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I switched over a few years ago to a Martin Hatfield Recurve. Lots of fun but requires a lot more practice and patience than a compound. I got tired of all the gadgets and tech stuff of the compounds. I still hunt with a compound occasionally but if I have put in the time with the recurve I would use that instead. I was able to buy the bow on EBAY for half the price of 250. It was just like brand new with 2 sets of limbs and extras. So far I have had many close encounters with some very nice deer that would be on my wall if I had the compound!!!!!! One thing to keep in mind...not only will you have to learn to shoot differently, but you will also hunt differently. Shooting distances, stand location...no longer can you draw and wait for the deer to step out from behind the tree....you will have to draw and shoot at just the right moment. Good luck...it's lots of fun and will definately take you to a new level of bowhunting. There are several good books on recurve shooting worth reading to help you understand how to shoot and set up your bow. Brace height and proper twists in the string are also important to each particular bow. I havent been yet, but am told that the Harrisburg Pa. show has lots of vendors for traditional stuff. Probably worth going to try before you buy.
 

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When starting out with a Trad bow , start witha bow 40# to 50#. There is no let-off so you will be pulling & holding the hole poundage not like compounds.

I would find a trad shop or a bow club and try different kinds and weights of trad bows first.

You will loos some length in draw when switching from compound to Longbow/Recurve ( recurve anywhere from 1/2" to 1"....Long bow 1 1/2" to 2" )



Most bows are measured at 28" draw. So if it says 55#....it more than likely means 55# at 28" draw.

With a 27" draw, you will be a little under 55# on said bow.
@ 27" it would be 52#... 3#'s per inch.

1) Which make, model?
2) poundage?
3)Long vs Recurve - why?
4) bow length?
5) materials
1) thats up to you, what fits you best.
2) 40 to 50 to start off with.
3)Long Bow is more foregiving, Recurves are more like a compound with more speed then a long bow, plus they are more likely to be cut-past-center.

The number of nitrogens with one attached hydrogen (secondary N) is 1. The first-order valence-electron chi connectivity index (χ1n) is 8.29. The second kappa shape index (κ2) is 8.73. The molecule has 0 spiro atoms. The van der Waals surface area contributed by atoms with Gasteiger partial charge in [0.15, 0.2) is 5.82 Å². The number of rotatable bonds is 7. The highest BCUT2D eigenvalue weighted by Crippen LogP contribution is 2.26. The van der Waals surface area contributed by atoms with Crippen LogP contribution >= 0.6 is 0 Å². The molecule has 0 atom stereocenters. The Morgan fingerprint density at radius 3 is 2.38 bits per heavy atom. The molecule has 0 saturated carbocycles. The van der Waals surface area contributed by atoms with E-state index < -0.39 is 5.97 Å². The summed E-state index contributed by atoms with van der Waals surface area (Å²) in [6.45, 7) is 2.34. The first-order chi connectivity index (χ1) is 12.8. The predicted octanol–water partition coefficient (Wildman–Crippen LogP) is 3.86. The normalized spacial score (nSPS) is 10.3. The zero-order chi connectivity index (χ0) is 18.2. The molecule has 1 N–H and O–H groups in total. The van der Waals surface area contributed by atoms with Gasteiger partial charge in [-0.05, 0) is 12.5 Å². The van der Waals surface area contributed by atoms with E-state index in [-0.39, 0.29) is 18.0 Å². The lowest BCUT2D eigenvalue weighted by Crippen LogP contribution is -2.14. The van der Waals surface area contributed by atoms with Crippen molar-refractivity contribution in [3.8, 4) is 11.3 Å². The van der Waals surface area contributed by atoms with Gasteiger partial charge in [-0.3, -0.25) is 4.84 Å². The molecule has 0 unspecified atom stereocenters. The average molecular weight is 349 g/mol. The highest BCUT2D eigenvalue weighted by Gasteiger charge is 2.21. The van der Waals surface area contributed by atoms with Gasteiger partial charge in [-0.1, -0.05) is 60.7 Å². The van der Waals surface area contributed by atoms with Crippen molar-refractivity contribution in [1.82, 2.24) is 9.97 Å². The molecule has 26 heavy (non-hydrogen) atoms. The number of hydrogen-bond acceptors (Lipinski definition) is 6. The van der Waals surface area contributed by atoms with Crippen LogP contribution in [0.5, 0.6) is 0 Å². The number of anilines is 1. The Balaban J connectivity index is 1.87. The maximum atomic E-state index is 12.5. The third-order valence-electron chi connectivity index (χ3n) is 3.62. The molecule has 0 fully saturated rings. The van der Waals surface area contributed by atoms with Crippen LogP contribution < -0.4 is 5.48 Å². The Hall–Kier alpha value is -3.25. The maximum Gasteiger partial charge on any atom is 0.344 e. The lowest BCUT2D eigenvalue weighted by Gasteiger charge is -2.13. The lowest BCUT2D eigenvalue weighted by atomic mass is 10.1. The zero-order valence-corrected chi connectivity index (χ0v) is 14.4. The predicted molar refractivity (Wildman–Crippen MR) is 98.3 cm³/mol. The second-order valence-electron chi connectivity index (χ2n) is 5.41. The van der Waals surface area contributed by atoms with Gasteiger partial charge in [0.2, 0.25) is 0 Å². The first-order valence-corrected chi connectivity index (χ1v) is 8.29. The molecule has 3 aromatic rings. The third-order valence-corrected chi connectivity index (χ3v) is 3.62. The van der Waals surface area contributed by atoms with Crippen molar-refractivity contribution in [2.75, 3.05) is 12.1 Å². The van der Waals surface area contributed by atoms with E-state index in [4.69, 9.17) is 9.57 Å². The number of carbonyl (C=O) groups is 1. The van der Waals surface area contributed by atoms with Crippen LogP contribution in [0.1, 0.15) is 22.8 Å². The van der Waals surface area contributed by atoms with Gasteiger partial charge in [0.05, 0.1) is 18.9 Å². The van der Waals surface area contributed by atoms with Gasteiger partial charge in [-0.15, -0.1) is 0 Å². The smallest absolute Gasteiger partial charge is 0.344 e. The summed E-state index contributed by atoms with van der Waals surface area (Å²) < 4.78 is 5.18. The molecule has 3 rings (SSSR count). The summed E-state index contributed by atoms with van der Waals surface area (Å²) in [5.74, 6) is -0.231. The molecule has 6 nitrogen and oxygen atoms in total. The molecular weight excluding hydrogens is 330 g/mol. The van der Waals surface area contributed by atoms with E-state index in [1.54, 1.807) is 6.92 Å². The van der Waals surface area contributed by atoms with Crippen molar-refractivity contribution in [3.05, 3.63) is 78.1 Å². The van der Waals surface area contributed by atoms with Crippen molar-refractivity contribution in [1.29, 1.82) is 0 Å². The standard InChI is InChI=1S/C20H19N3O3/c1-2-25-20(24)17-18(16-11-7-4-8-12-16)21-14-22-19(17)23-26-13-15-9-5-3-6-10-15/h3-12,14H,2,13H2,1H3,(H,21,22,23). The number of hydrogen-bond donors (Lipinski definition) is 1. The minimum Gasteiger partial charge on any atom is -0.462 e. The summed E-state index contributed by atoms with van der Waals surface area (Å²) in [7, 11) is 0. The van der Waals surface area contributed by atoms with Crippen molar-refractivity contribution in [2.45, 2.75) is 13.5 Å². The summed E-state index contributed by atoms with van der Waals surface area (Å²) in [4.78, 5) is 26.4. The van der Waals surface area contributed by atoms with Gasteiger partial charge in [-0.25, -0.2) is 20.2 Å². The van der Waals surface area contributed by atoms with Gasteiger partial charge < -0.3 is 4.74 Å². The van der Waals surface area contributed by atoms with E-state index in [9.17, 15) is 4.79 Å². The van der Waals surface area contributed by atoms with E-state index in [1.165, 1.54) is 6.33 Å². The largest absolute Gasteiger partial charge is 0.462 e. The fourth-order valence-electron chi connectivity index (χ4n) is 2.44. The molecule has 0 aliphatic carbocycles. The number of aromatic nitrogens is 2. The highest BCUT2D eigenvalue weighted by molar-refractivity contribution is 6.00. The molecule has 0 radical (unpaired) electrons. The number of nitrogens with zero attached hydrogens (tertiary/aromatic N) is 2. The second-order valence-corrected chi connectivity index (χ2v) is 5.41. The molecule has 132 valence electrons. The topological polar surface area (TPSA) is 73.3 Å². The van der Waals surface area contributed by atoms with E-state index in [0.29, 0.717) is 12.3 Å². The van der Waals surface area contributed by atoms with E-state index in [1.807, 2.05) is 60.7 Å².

4)depends on your draw length, I have a 54" tip to tip long bow and it fits me great, My draw length with it is 26" ( 28" draw with compound )
5) Laminated will last longer & better in bad weather, As long as you keep it in good shape.


Here is the Trad Shop I goto in Washington , NJ.. Stick & String Archery
 

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Discussion Starter #9
All helpful - keep em coming.
 

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Quote:
"Most bows are measured at 28" draw. So if it says 55#....it more than likely means 55# at 28" draw.

With a 27" draw, you will be a little under 55# on said bow."


@ 27" it would be 52#... 3#'s per inch.

Actually that varies by the bow (different designs).

But 3#'s is probably about average.
 

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if you are going traditional, you might want cedar arrows. i don't really know if you can use aluminum. i'd bet that carbon is out of the question
You can use all 3 types of arrows with a trad bow, They have to match your bow to the tee.

Traditional Arrow Chart This is a great Trad chart to go by.
 

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I was watching a show on oln with an individual named Tred Barta, he hunted with a traditional and it was amazing to watch him stalk! Kinda got my interest peaked also. Thanks for asking the question, I learned a lot just now also!
 

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Me and my Long bow kill this year.

Tred is the MAN, Easton Arrows has a show with Fred Eichler and He uses 2 different kinds of recurves.



This DOE was taken with a Shrew LOng Bow 51# @ 26" 550gr Cedar arrow topped with a 125gr Magnus Broadhead
 

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Discussion Starter #14
I 'still-hunt' when I go to Texas and Florida. Tried it up here too.
I believe the trad bow would have been an advantage in some of situations I've been in.
 

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Discussion Starter #15
MG, I'll be asking you questions in due time.
 

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Discussion Starter #17
[up]

To all![up]
 

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Discussion Starter #18
MG - why longbow instead of recurve?
 

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Just feels better to me..... I started off with a bear recurve and when the riser cracked I got this long bow... Great little Long Bow...

Long Bows are more foregiving then Recurves...
 

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Discussion Starter #20
Well I'm avoiding e-bay because of past issues (scams!).

I'll stick with reccomended manufacturers and warantees attached.

I've narrowed down my searches to Bear, Martin and PSE. I'm always open to suggestions.